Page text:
SyncThink

Two huge guys with helmets crush into each other, and one is slow to get up. It’s a common scene every fall on American television. Its no secret that American football players are prone to injury, and one of the most common injuries is a concussion. A new technology from the eye-tracking company SyncThink is providing a means for evaluation and diagnosis that has previously been a struggle.  

 The great difficulty with concussions is that they are extremely hard to diagnose. There are a number of complex metrics that can determine the existence and severity of a concussion, but the process can be time consuming. During a game, it’s critical that the player with a concussion not reenter the game and risk further injury. 

This is where the new technology froSyncThink comes into play. The company has spent five years developing a VR headset that tracks eye movement and response time in order to determine if a player has a concussion, and can even evaluate the severity of the concussion. Such technology can easily and quickly produce a diagnosis without doctors or arbitrary measurements. Objectivity is hard to find in concussion medicine, but the VR headset could provide it.  

 It’s a simple solution. A player gets injured, and comes off the field. The team doctor simply pops the headset on the player, and has them walk through a one minute eye movement and tracking test. The data from the test is evaluated via cloud connection, and the headset alerts the player and doctor that a head injury has occurred. The entire process takes less than one minute, and the player and doctor have an objective standard to determine if the player should reenter the game. It’s fast, simple, and profoundly useful.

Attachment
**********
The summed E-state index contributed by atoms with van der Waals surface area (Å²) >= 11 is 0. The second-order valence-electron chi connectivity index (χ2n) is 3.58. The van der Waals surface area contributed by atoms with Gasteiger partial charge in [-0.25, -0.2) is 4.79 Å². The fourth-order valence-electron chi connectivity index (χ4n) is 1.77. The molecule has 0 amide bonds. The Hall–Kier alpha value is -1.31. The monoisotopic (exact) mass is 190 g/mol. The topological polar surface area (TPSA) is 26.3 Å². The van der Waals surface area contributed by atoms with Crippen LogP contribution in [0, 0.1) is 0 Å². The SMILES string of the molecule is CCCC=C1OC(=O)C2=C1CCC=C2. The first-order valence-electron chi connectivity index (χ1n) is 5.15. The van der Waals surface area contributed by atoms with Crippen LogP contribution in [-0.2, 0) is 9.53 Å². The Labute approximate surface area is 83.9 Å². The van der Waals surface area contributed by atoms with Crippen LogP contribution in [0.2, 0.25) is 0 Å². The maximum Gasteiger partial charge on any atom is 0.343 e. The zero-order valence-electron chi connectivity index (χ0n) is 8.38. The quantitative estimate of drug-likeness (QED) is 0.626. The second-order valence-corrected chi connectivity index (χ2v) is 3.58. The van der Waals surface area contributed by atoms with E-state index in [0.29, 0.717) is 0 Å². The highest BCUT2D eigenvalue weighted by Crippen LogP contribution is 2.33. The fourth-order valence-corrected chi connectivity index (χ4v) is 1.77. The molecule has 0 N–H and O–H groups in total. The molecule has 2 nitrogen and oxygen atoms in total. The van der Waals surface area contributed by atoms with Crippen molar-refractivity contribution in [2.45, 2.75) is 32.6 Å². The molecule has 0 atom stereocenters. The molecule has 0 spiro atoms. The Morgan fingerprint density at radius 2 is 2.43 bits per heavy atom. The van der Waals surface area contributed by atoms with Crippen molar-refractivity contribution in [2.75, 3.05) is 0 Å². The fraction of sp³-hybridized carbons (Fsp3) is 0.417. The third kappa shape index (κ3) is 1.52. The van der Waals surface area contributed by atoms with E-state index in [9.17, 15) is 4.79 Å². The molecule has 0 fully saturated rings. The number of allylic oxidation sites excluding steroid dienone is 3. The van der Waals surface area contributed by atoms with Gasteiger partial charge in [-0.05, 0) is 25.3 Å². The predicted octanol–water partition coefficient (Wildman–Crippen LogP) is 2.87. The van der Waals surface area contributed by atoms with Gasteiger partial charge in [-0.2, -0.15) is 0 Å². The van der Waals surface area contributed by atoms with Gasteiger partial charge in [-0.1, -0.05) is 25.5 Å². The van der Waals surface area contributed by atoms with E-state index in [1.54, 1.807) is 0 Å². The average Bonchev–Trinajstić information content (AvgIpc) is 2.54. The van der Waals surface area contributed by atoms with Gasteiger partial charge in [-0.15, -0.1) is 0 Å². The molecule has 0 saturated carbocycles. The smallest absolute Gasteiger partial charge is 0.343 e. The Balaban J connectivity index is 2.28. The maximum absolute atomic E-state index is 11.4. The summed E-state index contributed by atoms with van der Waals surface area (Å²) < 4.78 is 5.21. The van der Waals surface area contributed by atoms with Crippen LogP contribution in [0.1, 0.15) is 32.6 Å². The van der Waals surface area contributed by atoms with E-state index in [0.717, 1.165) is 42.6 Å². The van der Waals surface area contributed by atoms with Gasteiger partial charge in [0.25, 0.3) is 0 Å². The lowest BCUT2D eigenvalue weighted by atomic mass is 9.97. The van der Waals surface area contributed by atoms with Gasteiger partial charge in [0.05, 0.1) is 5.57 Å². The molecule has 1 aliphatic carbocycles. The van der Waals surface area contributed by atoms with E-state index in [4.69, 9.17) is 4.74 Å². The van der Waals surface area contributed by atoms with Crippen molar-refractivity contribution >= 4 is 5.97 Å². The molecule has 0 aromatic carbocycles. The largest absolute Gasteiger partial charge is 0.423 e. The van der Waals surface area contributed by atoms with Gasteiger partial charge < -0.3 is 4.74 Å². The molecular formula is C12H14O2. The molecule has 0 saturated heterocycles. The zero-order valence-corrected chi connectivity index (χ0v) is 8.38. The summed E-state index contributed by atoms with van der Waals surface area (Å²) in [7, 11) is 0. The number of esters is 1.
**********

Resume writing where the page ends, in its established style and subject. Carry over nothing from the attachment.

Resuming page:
The company was founded by Dr. Jamshid Ghajar, who is also the head of the Stanford Concussion and Brain Performance Center. The company representative said, “SyncThink develops revolutionary eye-tracking technology products, now in VR headsets, that give medical professionals objective metrics for visual attention. Based on 15 years of research, SyncThink’s first product, Eye-Sync, is a 60-second, objective sideline assessment that uses eye tracking to evaluate for ocular motor impairments and vestibular balance dysfunction – the two most common and serious components of a concussion.” 

The company sees the solution as a must-have for most college and professional sports teams where contact between players is common. Not only in football, but also rugby, soccer, and even applications in lacrosse and ice hockey. Because of the complex nature of concussions, the solution would save time, and likely medical cost and lives. Beyond sports, the company sees applications in other medical fields. The representative said, “Eye-Sync is also used in the clinical setting at hospitals and doctors offices, as well as by the government in many capacities.” 

As VR technology improves, companies will continue to find applications in a variety of areas. Innovation and technological improvements will continue to bring solutions to difficult areas of life, including medicine.

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